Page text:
This article describes a qualitative ethnographic analysis of local experiences of truth-telling in Sierra Leone. Whereas proponents of truth commissions claim that such processes promote postwar reconciliation, this study found that local religious belief impeded such effects. While belief did enhance the local willingness to reconcile, in tandem with postwar insecurity it also promoted a reliance on secondary control mechanisms wherein individuals subjugated their own agency in reconciliation to the power of God. Within this context the man-made processes of the truth commission were experienced by local people as redundant at best and provocative at worst.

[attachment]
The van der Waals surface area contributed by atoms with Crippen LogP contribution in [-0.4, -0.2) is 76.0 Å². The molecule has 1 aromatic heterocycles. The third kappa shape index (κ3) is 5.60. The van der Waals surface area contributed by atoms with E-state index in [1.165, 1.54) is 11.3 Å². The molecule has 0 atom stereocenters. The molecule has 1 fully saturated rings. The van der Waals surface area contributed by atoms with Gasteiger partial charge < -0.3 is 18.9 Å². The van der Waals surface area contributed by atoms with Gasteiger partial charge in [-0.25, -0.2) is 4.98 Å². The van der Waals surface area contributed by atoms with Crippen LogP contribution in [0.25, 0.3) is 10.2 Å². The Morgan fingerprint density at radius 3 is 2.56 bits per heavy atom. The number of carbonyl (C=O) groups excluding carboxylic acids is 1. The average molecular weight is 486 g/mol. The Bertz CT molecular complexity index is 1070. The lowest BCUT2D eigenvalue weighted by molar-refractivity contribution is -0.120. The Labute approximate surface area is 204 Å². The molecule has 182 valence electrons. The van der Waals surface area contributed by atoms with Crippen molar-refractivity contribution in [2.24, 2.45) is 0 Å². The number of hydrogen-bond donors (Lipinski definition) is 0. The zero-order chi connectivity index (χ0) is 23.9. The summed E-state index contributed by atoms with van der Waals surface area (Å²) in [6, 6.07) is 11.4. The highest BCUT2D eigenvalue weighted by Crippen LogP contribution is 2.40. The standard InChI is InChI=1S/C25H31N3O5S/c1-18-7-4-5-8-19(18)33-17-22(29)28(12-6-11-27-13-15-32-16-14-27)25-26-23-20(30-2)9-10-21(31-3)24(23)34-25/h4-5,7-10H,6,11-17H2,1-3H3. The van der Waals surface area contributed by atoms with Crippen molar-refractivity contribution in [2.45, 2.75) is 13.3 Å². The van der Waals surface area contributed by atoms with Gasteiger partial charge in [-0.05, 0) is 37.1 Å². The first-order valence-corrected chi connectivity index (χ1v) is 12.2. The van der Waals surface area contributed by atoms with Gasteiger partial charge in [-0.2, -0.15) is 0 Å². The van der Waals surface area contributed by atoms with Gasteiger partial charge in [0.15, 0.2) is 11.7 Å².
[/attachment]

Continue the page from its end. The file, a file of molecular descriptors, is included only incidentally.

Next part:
|Number of pages||12|
|Journal||Peace and Conflict: The Journal of Peace Psychology|
|Publication status||Published - May 2012|